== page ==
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|United States Department of Justice v. Reporters Committee for Freedom of the Press|
|Argued December 7, 1988|
Decided March 22, 1989
|Full case name||United States Department of Justice, et al. v. Reporters Committee for Freedom of the Press, et al.|
|Citations||489 U.S. 749 (more)|
109 S. Ct. 1468; 103 L. Ed. 2d 774; 57 U.S.L.W. 4373; 16 Media L. Rep. 1545
|Prior||816 F.2d 730, opinion modified and rehearing denied, 831 F.2d 1124 (D.C. Cir. 1987) (reversed)|
|Disclosure of the contents of an FBI rap-sheet to a third party "could reasonably be expected to constitute an unwarranted invasion of personal privacy" within the meaning of Exemption 7(C), and therefore is prohibited by that Exemption|
|Majority||Stevens, joined by Rehnquist, White, Marshall, O'Connor, Scalia, Kennedy|
|Concurrence||Blackmun (in judgment), joined by Brennan|
|Freedom of Information Act|
United States Department of Justice v. Reporters Committee for Freedom of the Press, 489 U.S. 749 (1989), was a case before the United States Supreme Court.
Journalists requested, under the Freedom of Information Act (FOIA), that the Department of Justice and the Federal Bureau of Investigation (FBI) disclose any criminal records in its possession concerning four brothers whose family company allegedly had obtained defense contracts through an improper arrangement with a corrupt Congressman. The Department released only the "rap sheet" of the fourth, deceased brother.
The journalists sued in District Court, limiting their request to documents containing information that was a matter of public record. While the suit was pending, two more of the brothers died, and the FBI (1) released the requested data concerning those brothers, (2) indicated that any financial crime information about the remaining brother could be disclosed in the public interest, but that no such information existed, and (3) refused to release any rap sheet or other records containing nonfinancial criminal information about him.
The District Court, granting the Department's motion for summary judgment after an in camera review of the requested information, held that such information was exempted from FOIA's disclosure requirements by various FOIA provisions, including Exemption 7(C) (5 USCS 552(b)(7)(C)), which applies to investigatory records compiled for law enforcement purposes where production of such records could reasonably be expected to constitute an unwarranted invasion of personal privacy.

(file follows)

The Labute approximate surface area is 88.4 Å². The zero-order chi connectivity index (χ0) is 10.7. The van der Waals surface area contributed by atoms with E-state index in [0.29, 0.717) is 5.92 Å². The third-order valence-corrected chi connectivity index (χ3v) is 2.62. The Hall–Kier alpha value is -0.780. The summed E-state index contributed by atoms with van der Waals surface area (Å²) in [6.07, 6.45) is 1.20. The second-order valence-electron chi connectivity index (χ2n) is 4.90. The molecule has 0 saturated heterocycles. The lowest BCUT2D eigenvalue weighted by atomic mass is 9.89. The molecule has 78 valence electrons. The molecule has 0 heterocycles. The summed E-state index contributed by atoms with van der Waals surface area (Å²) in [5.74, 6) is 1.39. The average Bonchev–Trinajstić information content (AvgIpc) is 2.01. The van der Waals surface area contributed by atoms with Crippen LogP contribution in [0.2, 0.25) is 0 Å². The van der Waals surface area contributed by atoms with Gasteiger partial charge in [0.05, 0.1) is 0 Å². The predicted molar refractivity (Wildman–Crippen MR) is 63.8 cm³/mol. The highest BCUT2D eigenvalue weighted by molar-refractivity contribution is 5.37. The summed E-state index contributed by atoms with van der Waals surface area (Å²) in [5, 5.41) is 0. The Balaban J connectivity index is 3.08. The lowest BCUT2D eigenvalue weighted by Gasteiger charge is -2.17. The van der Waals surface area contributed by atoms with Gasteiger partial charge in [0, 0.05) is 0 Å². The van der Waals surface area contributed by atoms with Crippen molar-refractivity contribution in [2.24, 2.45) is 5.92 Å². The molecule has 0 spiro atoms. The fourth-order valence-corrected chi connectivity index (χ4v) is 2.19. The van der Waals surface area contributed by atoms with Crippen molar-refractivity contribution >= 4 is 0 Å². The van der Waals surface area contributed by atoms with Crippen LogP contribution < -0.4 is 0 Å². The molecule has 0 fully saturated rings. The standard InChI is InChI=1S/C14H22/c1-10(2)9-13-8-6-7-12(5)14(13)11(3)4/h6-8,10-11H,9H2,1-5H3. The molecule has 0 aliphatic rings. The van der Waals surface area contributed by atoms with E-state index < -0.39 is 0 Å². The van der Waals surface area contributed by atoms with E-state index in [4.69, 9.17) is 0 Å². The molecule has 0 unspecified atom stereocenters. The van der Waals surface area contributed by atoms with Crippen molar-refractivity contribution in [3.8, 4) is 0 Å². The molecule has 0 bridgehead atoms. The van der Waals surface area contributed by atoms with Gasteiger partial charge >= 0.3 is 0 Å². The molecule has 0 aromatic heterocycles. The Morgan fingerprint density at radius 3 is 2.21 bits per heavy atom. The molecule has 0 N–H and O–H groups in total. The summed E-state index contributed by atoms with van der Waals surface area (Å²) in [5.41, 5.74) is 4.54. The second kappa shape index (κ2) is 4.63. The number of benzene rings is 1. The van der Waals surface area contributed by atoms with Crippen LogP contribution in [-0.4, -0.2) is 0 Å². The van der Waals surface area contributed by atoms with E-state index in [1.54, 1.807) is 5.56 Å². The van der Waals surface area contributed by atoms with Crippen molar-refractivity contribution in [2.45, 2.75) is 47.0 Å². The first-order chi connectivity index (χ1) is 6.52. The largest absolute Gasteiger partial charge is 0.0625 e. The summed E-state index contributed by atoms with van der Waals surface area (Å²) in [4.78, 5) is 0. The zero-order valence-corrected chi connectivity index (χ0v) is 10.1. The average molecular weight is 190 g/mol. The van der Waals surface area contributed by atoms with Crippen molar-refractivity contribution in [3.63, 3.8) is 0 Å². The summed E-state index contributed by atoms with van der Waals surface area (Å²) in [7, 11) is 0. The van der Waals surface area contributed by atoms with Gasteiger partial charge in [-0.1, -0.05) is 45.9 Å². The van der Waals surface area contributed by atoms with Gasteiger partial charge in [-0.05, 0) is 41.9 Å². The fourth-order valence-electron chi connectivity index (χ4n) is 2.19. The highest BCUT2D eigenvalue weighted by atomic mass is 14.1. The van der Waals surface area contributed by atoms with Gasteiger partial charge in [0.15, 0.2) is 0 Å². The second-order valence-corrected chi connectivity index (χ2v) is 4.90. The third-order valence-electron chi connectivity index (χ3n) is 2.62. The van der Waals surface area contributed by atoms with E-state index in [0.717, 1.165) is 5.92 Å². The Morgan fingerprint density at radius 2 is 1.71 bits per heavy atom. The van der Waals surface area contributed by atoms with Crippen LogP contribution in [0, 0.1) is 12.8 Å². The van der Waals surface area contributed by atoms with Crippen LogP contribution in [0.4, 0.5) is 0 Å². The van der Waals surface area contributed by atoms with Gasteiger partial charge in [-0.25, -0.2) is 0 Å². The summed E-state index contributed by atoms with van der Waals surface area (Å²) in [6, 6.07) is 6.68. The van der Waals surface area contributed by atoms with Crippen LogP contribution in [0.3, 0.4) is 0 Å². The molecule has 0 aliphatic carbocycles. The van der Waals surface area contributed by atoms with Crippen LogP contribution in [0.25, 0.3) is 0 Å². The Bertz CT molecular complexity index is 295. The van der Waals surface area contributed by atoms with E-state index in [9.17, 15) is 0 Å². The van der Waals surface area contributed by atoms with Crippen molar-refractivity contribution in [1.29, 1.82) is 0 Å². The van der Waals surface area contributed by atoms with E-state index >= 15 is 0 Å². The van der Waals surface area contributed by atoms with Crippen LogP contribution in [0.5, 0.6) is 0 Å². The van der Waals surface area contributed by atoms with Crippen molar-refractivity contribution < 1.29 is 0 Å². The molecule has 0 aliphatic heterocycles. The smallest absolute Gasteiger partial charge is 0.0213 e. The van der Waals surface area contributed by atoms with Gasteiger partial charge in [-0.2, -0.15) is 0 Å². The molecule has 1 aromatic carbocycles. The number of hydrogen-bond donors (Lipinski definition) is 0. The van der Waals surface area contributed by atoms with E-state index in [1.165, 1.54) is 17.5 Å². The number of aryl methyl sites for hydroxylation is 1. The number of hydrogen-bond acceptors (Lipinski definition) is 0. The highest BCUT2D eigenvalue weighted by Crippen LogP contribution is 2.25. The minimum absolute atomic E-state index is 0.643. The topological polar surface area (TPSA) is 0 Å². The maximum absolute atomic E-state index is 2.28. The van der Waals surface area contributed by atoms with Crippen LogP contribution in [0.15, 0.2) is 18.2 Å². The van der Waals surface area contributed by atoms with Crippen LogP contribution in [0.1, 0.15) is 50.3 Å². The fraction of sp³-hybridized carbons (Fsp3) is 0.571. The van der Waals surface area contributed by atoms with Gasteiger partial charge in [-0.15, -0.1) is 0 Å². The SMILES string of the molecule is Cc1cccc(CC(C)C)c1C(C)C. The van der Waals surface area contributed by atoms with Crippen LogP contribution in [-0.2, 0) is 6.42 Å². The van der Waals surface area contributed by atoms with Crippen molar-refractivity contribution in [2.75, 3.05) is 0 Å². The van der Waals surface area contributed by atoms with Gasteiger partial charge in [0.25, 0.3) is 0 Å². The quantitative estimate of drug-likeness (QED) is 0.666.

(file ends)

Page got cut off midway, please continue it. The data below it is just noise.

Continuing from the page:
The United States Court of Appeals for the District of Columbia Circuit reversed and remanded, holding that
Accordingly, the Court of Appeals directed the District Court to determine, on remand, whether the withheld information was publicly available at its source, and if so, whether the Department might satisfy its statutory obligation by referring the journalists to the enforcement agency or agencies that had provided the original information.
On rehearing, the Court of Appeals, modifying its holding, said that most state policies in fact did not favor disclosure of rap sheets, but that the District Court should nonetheless make a factual determination whether the remaining brother's privacy interest in his rap-sheet information had faded because such information appeared on the public record. The Court of Appeals subsequently denied rehearing en banc.
The Supreme Court accepted the case on certiorari to resolve whether disclosure of the rap sheet constituted an unwarranted invasion of privacy within the meaning of 5 U.S.C.S. § 552(b)(7)(C).
The Supreme Court reversed. In an opinion by Justice Stevens, joined by Chief Justice Rehnquist and Justices White, Marshall, O'Connor, Scalia and Kennedy, it was held that
The Court held that the fact that an event was not wholly "private" did not mean that an individual had no interest in limiting its disclosure. The privacy interest in a rap sheet was substantial. Whether an invasion of privacy was warranted had to turn on the nature of the requested document and its relationship to the basic purpose of the FOIA, which focused on the citizen's right to be informed about the government's actions. The news groups in this case did not intend to discover anything about the conduct of the agency, and response to the request would not shed any light on the agency's conduct. Thus, the public interest in release of a rap sheet was not the type of interest protected by the FOIA. The Court held, as a categorical matter under § 552(b)(7)(C), that a third party's request for law enforcement records about a private citizen could reasonably be expected to invade that citizen's privacy, and that when the request sought no official information about the government, the privacy invasion was unwarranted.
Justice Blackmun, joined by Brennan, concurred in the judgment. He felt that